Soon after Manchester City confirmed the capture of Bernardo Silva from Monaco for a big £43.6 million, Manchester United fans were slightly shocked to learn that they had edged close to acquiring a summer target of their own. It wasn’t James Rodriguez or the Atletico Madrid’s Antoine Griezmann, but someone slightly lesser known than the duo – a man who has previously drawn just as strong links as either of the two.
Ivan Perisic isn’t obviously a name that would stand out from a bunch of targets that include the aforementioned duo and a host of others. Sky Sports’ Kaveh Solhekol reported that the fee in discussion for the Croatian is around £36 million, weeks after sources in Italy had quoted a much exalted fee of around £45 million. Jose Mourinho is said to be a long-term admirer of the Inter Milan star and reports are also suggestive of the fact that he has been after the winger for quite a while now, with Chelsea also interested and the Nerazzurri demanding an exorbitant fee for the 28-year-old.
Many have expressed disillusionment, while others have taken the news with a pinch of salt. But the fact of the matter has to be the fee for the purported transfer and not the ability of a very talented player.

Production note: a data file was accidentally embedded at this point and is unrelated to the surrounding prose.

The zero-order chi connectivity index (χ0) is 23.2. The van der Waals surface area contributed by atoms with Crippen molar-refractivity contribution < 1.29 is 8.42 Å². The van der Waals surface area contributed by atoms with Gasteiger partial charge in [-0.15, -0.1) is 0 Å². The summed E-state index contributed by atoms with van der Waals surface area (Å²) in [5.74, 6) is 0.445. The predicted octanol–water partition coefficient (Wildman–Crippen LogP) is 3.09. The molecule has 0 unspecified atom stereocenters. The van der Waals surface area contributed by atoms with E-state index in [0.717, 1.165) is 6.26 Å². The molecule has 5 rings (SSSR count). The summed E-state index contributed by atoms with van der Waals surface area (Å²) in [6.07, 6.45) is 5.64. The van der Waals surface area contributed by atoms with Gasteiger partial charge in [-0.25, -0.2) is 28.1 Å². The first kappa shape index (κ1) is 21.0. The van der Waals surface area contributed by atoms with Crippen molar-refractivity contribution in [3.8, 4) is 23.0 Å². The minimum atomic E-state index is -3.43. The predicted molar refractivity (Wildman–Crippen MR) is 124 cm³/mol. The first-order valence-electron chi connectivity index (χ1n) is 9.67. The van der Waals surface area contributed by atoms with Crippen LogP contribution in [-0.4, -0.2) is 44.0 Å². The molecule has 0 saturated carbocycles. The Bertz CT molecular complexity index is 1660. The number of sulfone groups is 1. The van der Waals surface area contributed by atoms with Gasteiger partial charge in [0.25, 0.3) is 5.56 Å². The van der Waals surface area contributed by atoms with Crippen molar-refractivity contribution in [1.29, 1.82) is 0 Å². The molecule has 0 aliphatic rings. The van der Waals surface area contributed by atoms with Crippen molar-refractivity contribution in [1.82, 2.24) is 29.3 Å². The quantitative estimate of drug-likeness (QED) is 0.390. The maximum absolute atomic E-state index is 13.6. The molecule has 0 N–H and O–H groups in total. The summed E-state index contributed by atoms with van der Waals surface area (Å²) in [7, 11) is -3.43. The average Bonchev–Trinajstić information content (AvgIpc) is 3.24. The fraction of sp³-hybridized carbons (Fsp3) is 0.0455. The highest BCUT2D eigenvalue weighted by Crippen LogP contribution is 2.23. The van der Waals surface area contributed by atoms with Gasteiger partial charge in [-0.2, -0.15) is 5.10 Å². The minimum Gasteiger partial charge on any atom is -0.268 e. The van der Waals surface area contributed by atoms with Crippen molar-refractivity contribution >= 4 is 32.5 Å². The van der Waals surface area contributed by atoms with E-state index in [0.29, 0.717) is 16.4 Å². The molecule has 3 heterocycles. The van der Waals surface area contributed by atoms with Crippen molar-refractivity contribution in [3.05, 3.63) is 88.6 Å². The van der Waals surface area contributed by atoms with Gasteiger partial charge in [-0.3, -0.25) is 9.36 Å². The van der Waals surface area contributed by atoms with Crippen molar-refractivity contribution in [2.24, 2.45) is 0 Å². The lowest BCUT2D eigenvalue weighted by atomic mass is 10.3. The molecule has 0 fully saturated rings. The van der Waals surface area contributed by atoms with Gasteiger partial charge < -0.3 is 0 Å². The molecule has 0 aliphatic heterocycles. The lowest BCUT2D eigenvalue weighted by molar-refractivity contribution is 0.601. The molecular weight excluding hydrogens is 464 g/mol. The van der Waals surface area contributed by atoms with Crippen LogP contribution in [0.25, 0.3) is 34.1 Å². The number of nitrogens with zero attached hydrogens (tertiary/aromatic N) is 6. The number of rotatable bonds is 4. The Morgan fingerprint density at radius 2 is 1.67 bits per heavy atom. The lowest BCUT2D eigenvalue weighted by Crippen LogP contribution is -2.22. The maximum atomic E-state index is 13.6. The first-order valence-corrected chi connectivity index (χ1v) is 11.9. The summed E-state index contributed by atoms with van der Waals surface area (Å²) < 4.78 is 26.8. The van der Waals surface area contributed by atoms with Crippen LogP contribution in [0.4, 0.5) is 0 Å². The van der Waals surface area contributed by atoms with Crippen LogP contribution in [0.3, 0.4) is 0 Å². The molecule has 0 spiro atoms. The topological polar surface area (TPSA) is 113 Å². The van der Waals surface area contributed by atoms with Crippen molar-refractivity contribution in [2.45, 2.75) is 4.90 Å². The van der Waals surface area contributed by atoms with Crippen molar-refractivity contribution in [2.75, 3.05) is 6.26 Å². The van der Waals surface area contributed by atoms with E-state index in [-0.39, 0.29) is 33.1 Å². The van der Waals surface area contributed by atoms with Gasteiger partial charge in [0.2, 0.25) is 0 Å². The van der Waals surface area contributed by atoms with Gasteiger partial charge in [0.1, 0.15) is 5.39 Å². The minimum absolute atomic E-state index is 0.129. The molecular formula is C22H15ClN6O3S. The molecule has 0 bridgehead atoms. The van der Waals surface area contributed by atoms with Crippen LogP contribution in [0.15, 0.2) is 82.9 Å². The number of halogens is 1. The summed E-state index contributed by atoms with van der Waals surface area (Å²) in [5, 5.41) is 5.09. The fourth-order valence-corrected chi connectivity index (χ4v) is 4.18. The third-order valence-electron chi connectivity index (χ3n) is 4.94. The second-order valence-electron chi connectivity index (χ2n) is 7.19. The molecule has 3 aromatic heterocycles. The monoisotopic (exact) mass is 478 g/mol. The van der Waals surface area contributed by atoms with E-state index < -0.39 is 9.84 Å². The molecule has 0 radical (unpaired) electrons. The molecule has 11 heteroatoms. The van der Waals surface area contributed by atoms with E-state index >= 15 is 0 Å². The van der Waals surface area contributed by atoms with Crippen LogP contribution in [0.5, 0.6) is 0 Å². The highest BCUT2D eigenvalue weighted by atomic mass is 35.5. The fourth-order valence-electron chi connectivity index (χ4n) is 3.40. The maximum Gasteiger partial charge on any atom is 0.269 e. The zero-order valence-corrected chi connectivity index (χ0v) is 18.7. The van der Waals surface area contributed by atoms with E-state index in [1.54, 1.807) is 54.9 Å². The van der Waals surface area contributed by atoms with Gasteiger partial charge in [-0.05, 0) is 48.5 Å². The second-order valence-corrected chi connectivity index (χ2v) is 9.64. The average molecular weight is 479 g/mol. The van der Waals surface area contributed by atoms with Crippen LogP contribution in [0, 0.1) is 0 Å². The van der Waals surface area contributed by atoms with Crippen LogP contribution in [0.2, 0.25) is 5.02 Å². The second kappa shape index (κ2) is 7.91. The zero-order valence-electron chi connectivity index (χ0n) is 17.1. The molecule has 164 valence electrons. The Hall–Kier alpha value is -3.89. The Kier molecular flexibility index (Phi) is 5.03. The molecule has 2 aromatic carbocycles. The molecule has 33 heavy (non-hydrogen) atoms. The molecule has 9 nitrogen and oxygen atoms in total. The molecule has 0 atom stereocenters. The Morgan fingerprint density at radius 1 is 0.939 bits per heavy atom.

Inter’s Chinese owners would certainly be aware of Chelsea’s interest and would not be reluctant to increase their demanding price for Perisic. And that is very likely to take the fee in question to a level that wouldn’t suit the capability of a player whose talent is unquestionable, but not upto the standards of a £50 million fee.
If there’s anything that makes Perisic fall under the bracket of being a ‘Mourinho-type’ player, then it’s his work-ethic. Working in chicken farms as kid in the Croatian coastal city of Omis has carved into Perisic the tendency to work hard and he seems to have learnt lessons from helping his father chase down chickens in that very farm. His hard-working approach to the game seems to prove that he has taken a leaf out of that old book of his.
Perisic knows how to run all day long, defend and get stuck in while always looking to break on the counter. And in his own words, when he sits on the bench, he feels like he is dying. He’s got that hunger and desire to play football and his skill-set has, over the years, allowed him to make a name for himself in Belgium, Germany and Italy.